Joseph LoDuca seems to have eliminated the Arabian sounds in favor of epic pieces that do justice to the story. “Crassus vs Spartacus” has all the spark of the fight and has me holding my breath waiting for its conclusion. I listen to “Crassus V. Spartacus / Agron Rescue” and I feel the same intensity I used to feel when watching the show. The violins slow down the action and give us time to breath and take it all in. This is what I’ve been waiting for for three albums. I am glad I never lost faith. Then that haunting, wailing, shattering female voice comes and gives me goose bumps. And we still have an hour to go from this score. Listen to this cue alone to have an idea of what lies ahead. If this one is your cup of tea you will love “War of the damned”.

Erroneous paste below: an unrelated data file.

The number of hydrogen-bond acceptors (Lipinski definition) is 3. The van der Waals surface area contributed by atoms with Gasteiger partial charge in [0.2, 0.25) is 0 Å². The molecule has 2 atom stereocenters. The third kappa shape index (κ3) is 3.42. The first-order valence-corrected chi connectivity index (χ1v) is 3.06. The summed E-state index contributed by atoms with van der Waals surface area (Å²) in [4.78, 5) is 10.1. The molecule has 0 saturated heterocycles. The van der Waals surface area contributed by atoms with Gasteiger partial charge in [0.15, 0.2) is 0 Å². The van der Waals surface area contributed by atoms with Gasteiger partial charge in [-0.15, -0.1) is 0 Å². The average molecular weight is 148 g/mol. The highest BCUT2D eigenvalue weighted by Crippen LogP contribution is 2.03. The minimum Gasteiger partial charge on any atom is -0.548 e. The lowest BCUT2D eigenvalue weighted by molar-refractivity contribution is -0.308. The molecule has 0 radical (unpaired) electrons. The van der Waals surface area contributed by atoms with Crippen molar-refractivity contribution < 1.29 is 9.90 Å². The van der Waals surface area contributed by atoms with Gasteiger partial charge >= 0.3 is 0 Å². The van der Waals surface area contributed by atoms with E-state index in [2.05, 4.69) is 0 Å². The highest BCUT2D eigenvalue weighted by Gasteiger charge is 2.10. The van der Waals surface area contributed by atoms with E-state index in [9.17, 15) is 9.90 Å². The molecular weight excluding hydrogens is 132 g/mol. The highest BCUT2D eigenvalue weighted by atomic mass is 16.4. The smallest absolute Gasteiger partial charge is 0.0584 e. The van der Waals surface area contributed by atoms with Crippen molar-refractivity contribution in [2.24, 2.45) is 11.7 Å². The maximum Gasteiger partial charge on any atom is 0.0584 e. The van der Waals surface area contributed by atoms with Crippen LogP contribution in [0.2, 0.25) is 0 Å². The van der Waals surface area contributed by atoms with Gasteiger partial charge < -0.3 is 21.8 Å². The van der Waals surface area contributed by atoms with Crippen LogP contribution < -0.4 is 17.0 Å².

I am a bit disappointed though that the cues from the final episode come at the beginning of the score. The first 8 cues sing all the might and tears of that episode and I would have enjoyed a more chronological approach. “A free man / end credits” should have ended this score in glory, with all its 7 minute long perfection. When I will return to this score (and I will for sure) I will create my own playlist. I hear this cue and I almost get teary eyed remembering the heartfelt end of the show… Spartacus giving his dying breath and smiling as he told his friends “That’s not even my name”… The violin motif that accompanies the final image of the series, that of the serpent shield lying on a stone has remained imprinted on my soul and as soon as it starts two and a half minute sin I am a wreck. I just want to run and see that episode again, with the end credits parading all the characters we’ve loved, hated and lost and ending with the most emotional and heartbreaking second of the entire series: Andy Whitfield shouting “I am Spartacus” from beyond the grave. Talk about shivers… talk about honoring both a fallen hero and a fallen actor… That shout is only rivaled by Mel Gibson’s “Freeeeedoooooom” from “Braveheart”.